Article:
Michigan ex-policeman abused power in traffic stop: prosecutors

Reuters News
Posted: Nov 04, 2015 4:30 PM

By Serena Maria Daniels

DETROIT (Reuters) - A white former suburban Detroit police officer accused in the videotaped beating of a black motorist in January abused his power during a traffic stop, prosecutors said on Wednesday in opening statements for his state criminal trial.

Former Inkster, Michigan, police officer William Melendez, 47, has pleaded not guilty to charges of misconduct in office, assault with intent to do great bodily harm, and strangulation.

Melendez could be seen punching Floyd Dent in the head several times on a police dashboard camera video, one of a number of incidents across the United States that have fueled a national debate on race and policing. The trial, being held in Wayne County Circuit Court, is expected to last about two weeks.

"This is a case about power: at its core it's about whether William Melendez abused his power," Assistant Wayne County Prosecutor Robert Donaldson told jurors on Wednesday.

Prosecutors argued that Melendez beat Dent "16 times in the head for no apparent reason."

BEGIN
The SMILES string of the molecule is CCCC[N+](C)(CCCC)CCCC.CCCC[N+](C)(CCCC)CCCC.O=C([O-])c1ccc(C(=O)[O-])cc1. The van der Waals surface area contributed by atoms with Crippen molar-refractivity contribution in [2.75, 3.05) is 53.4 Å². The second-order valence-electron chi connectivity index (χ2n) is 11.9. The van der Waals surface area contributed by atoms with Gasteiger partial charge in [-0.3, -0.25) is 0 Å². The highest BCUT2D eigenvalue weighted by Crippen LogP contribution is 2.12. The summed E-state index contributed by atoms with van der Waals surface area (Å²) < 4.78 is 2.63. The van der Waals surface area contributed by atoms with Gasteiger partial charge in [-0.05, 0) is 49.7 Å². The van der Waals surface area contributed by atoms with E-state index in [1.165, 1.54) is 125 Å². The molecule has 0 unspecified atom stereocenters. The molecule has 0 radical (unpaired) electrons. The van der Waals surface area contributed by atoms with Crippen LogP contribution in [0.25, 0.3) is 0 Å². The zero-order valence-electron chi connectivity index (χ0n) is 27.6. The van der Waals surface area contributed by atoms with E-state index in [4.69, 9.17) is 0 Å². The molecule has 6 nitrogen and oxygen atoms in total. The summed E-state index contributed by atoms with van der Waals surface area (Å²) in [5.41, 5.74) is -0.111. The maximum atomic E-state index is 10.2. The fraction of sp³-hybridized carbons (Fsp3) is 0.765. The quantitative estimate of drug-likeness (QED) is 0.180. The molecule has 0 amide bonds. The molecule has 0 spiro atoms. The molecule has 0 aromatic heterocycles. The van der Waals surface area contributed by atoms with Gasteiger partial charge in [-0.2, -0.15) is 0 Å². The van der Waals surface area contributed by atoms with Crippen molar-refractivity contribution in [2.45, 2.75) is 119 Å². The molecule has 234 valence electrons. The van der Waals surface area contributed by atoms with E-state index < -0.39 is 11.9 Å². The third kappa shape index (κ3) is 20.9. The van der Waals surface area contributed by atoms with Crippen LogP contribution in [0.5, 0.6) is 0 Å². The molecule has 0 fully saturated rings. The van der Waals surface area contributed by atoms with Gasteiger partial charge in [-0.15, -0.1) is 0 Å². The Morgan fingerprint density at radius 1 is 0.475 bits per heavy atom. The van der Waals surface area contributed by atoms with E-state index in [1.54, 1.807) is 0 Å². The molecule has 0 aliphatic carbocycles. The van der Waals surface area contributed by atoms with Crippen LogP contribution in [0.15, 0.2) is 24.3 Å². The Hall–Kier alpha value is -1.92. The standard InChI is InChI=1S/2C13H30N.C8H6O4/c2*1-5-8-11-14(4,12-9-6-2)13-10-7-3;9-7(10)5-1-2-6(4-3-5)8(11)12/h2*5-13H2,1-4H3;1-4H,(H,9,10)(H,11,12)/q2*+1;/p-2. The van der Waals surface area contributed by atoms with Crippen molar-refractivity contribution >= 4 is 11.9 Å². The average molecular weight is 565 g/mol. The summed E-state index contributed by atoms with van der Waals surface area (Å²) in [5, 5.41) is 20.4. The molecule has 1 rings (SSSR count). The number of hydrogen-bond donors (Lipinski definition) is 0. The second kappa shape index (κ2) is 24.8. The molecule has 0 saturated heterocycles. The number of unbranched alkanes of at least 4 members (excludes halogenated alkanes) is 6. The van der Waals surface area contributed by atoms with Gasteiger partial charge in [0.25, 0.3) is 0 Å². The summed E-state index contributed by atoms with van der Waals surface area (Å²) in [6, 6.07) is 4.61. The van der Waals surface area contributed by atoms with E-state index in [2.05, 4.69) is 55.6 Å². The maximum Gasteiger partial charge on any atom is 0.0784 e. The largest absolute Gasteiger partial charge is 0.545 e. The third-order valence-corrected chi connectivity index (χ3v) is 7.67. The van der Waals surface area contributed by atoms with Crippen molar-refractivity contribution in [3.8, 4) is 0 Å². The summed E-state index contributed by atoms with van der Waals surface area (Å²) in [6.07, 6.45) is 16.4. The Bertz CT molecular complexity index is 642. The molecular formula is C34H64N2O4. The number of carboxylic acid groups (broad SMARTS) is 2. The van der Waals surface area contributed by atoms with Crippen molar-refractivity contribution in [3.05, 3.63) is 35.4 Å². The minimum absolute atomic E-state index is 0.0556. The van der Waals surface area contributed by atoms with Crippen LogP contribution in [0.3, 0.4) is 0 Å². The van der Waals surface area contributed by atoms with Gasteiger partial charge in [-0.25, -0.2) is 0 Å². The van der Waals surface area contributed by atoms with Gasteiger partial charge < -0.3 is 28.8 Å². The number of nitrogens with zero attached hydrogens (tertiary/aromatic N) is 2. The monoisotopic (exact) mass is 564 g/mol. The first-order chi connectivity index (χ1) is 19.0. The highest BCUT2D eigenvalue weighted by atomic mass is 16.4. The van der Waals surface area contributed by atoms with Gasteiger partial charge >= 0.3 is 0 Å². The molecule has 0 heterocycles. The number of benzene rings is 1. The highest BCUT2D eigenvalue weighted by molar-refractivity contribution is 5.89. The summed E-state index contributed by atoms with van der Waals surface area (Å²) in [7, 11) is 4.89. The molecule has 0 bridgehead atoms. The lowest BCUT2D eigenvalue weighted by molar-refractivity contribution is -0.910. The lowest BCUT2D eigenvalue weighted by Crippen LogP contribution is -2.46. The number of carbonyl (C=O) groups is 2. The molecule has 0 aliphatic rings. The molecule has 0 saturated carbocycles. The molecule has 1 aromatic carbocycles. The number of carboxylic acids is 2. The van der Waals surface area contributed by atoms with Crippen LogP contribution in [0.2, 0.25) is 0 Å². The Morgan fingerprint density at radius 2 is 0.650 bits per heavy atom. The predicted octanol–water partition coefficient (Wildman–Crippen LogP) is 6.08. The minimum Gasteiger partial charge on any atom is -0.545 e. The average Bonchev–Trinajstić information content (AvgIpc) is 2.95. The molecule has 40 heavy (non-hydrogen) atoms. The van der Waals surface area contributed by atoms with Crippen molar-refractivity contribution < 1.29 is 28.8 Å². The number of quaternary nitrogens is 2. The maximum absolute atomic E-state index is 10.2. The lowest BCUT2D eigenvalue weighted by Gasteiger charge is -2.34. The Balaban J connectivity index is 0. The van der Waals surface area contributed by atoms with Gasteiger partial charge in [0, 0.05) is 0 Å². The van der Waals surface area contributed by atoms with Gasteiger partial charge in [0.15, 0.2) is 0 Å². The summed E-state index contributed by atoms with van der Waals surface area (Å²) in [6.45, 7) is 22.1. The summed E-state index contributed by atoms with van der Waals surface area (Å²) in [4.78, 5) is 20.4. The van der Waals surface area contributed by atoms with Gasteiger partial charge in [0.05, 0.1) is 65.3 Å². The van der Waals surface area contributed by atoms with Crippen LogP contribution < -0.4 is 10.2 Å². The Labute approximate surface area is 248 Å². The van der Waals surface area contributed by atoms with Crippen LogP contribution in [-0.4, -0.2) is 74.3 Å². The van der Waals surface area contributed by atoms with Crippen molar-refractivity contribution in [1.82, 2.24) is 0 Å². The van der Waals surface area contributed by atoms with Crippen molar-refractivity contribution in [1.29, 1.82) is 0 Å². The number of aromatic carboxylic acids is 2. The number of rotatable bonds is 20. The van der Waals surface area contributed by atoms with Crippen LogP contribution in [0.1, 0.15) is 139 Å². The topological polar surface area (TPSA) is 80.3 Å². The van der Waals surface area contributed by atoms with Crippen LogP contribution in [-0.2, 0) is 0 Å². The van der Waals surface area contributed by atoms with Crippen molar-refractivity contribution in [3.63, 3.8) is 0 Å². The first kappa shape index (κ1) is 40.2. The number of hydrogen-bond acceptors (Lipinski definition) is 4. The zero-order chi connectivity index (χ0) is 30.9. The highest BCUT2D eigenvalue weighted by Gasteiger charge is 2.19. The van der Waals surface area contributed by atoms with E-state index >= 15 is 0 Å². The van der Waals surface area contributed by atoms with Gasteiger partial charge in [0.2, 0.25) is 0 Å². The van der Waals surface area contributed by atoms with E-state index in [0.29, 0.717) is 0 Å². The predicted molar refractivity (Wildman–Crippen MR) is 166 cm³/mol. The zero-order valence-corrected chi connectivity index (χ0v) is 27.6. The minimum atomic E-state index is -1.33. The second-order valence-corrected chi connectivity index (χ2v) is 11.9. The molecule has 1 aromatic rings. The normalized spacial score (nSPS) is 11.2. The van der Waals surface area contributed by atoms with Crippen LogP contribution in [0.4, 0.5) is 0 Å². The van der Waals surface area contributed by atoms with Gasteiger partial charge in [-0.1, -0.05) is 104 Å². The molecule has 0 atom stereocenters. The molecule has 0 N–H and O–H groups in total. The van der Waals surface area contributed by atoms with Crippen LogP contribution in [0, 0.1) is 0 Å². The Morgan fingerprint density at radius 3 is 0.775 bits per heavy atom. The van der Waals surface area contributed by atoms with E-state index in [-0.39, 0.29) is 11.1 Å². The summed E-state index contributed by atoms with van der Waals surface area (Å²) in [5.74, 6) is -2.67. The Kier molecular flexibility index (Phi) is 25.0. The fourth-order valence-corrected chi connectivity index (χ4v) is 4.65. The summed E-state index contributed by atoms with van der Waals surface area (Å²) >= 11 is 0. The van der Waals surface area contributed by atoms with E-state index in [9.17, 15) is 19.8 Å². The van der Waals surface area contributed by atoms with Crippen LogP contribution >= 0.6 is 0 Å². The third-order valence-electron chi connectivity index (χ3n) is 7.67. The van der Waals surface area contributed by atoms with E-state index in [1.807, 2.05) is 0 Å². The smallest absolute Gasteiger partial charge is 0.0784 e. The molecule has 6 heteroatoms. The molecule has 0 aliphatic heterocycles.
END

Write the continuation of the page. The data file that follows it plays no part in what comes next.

Melendez, who could be sentenced to up to 10 years in prison in convicted, was fired in April from the Detroit suburb's police force.

Several law enforcement officers attended the trial in support of Melendez, who wore a dark suit in the courtroom.

Melendez's defense attorney James Thomas urged jurors to keep in mind that his client had been conducting surveillance in a high-crime area and said that Dent's movements fit those of someone fetching drugs.

"There's a reason they wear flak jackets out there. It's dangerous out there and Inkster is a dangerous city," Thomas said.

Thomas also said Dent was actively resisting arrest, thus forcing Melendez and a handful of other officers to restrain him by striking, kicking and shocking him several times with a Taser.

Dent, 58, who has said he suffered memory loss and other damage from the beating, earlier this year reached a $1.4 million settlement in a civil lawsuit against Inkster, which has a majority black population but a majority white police force. He was not present on Wednesday, but is expected to testify.

In the video of the traffic stop, Melendez can be seen approaching Dent's car with his gun drawn before the door opens and his partner pulls Dent out. Melendez then wraps an arm around Dent's neck and punches him on the head while his partner handcuffs him. The video of Dent's arrest was played for the jurors when the first witness took the stand on Wednesday.

(Reporting by Serena Maria Daniels; Writing by Ben Klayman; Editing by Eric Walsh)